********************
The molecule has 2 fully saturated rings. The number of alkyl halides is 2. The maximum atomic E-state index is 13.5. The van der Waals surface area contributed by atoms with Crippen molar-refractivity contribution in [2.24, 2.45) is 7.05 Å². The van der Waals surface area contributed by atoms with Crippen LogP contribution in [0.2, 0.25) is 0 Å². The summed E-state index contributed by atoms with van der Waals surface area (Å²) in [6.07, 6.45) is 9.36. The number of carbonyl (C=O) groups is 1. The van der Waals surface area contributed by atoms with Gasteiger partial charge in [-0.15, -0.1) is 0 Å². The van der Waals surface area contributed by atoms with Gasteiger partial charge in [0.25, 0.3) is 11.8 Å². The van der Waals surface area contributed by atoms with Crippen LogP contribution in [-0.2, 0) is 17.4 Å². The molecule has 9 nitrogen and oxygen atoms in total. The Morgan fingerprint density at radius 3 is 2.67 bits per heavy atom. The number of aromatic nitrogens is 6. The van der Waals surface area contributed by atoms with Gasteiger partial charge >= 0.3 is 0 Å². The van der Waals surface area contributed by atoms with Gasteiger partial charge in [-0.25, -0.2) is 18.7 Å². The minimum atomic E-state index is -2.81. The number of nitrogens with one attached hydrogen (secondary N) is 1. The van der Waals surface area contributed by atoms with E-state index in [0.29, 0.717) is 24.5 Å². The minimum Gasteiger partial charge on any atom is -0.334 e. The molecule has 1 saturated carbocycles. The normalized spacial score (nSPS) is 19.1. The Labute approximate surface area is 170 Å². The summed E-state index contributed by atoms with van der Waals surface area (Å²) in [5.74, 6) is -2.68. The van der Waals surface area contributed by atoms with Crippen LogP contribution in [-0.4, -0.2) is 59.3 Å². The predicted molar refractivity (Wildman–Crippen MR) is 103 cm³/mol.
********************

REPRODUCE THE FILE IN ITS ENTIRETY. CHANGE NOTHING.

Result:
The molecule has 2 fully saturated rings. The number of alkyl halides is 2. The maximum atomic E-state index is 13.5. The van der Waals surface area contributed by atoms with Crippen molar-refractivity contribution in [2.24, 2.45) is 7.05 Å². The van der Waals surface area contributed by atoms with Crippen LogP contribution in [0.2, 0.25) is 0 Å². The summed E-state index contributed by atoms with van der Waals surface area (Å²) in [6.07, 6.45) is 9.36. The number of carbonyl (C=O) groups is 1. The van der Waals surface area contributed by atoms with Gasteiger partial charge in [-0.15, -0.1) is 0 Å². The van der Waals surface area contributed by atoms with Gasteiger partial charge in [0.25, 0.3) is 11.8 Å². The van der Waals surface area contributed by atoms with Crippen LogP contribution in [-0.2, 0) is 17.4 Å². The molecule has 9 nitrogen and oxygen atoms in total. The Morgan fingerprint density at radius 3 is 2.67 bits per heavy atom. The number of aromatic nitrogens is 6. The van der Waals surface area contributed by atoms with Gasteiger partial charge >= 0.3 is 0 Å². The van der Waals surface area contributed by atoms with Gasteiger partial charge in [-0.25, -0.2) is 18.7 Å². The minimum atomic E-state index is -2.81. The number of nitrogens with one attached hydrogen (secondary N) is 1. The van der Waals surface area contributed by atoms with E-state index in [0.29, 0.717) is 24.5 Å². The minimum Gasteiger partial charge on any atom is -0.334 e. The molecule has 1 saturated carbocycles. The normalized spacial score (nSPS) is 19.1. The Labute approximate surface area is 170 Å². The summed E-state index contributed by atoms with van der Waals surface area (Å²) in [5.74, 6) is -2.68. The van der Waals surface area contributed by atoms with Crippen LogP contribution in [-0.4, -0.2) is 59.3 Å². The predicted molar refractivity (Wildman–Crippen MR) is 103 cm³/mol.